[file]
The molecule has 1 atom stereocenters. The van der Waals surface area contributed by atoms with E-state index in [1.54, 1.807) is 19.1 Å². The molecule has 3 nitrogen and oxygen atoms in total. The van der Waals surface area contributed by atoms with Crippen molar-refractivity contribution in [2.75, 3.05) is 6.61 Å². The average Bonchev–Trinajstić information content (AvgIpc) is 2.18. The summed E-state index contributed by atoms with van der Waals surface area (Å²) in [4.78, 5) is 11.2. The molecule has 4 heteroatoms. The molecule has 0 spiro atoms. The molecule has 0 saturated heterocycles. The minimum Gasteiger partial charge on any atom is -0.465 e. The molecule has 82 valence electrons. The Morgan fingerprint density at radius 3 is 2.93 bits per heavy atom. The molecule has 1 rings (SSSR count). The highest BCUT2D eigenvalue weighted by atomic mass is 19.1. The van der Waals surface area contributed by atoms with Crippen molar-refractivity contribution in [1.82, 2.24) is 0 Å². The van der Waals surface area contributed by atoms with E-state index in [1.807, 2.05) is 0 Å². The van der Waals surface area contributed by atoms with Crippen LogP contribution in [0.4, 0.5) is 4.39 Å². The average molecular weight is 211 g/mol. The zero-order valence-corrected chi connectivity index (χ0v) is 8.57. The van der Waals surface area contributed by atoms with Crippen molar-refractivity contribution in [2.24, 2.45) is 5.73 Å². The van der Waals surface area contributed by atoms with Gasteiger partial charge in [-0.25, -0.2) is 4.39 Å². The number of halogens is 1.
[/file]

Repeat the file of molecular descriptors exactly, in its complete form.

The molecule has 1 atom stereocenters. The van der Waals surface area contributed by atoms with E-state index in [1.54, 1.807) is 19.1 Å². The molecule has 3 nitrogen and oxygen atoms in total. The van der Waals surface area contributed by atoms with Crippen molar-refractivity contribution in [2.75, 3.05) is 6.61 Å². The average Bonchev–Trinajstić information content (AvgIpc) is 2.18. The summed E-state index contributed by atoms with van der Waals surface area (Å²) in [4.78, 5) is 11.2. The molecule has 4 heteroatoms. The molecule has 0 spiro atoms. The molecule has 0 saturated heterocycles. The minimum Gasteiger partial charge on any atom is -0.465 e. The molecule has 82 valence electrons. The Morgan fingerprint density at radius 3 is 2.93 bits per heavy atom. The molecule has 1 rings (SSSR count). The highest BCUT2D eigenvalue weighted by atomic mass is 19.1. The van der Waals surface area contributed by atoms with Crippen molar-refractivity contribution in [1.82, 2.24) is 0 Å². The van der Waals surface area contributed by atoms with E-state index in [1.807, 2.05) is 0 Å². The van der Waals surface area contributed by atoms with Crippen LogP contribution in [0.4, 0.5) is 4.39 Å². The average molecular weight is 211 g/mol. The zero-order valence-corrected chi connectivity index (χ0v) is 8.57. The van der Waals surface area contributed by atoms with Crippen molar-refractivity contribution in [2.24, 2.45) is 5.73 Å². The van der Waals surface area contributed by atoms with Gasteiger partial charge in [-0.25, -0.2) is 4.39 Å². The number of halogens is 1.